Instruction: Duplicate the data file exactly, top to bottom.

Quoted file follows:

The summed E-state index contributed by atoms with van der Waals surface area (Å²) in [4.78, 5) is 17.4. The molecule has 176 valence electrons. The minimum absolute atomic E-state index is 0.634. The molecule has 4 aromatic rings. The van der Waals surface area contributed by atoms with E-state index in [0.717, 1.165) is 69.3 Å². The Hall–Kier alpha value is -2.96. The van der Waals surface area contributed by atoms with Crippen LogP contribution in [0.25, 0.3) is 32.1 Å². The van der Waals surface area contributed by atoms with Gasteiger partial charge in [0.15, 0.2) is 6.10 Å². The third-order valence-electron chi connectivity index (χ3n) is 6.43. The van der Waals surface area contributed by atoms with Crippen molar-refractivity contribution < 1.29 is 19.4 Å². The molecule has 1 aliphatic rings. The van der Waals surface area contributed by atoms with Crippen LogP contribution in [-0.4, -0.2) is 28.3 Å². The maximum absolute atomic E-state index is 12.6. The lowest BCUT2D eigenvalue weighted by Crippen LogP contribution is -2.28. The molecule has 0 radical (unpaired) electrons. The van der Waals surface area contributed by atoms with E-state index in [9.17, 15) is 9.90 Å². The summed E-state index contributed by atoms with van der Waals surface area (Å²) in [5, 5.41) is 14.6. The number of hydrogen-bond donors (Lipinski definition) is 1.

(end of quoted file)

The summed E-state index contributed by atoms with van der Waals surface area (Å²) in [4.78, 5) is 17.4. The molecule has 176 valence electrons. The minimum absolute atomic E-state index is 0.634. The molecule has 4 aromatic rings. The van der Waals surface area contributed by atoms with E-state index in [0.717, 1.165) is 69.3 Å². The Hall–Kier alpha value is -2.96. The van der Waals surface area contributed by atoms with Crippen LogP contribution in [0.25, 0.3) is 32.1 Å². The van der Waals surface area contributed by atoms with Gasteiger partial charge in [0.15, 0.2) is 6.10 Å². The third-order valence-electron chi connectivity index (χ3n) is 6.43. The van der Waals surface area contributed by atoms with Crippen molar-refractivity contribution < 1.29 is 19.4 Å². The molecule has 1 aliphatic rings. The van der Waals surface area contributed by atoms with Crippen LogP contribution in [-0.4, -0.2) is 28.3 Å². The maximum absolute atomic E-state index is 12.6. The lowest BCUT2D eigenvalue weighted by Crippen LogP contribution is -2.28. The molecule has 0 radical (unpaired) electrons. The van der Waals surface area contributed by atoms with E-state index in [9.17, 15) is 9.90 Å². The summed E-state index contributed by atoms with van der Waals surface area (Å²) in [5, 5.41) is 14.6. The number of hydrogen-bond donors (Lipinski definition) is 1.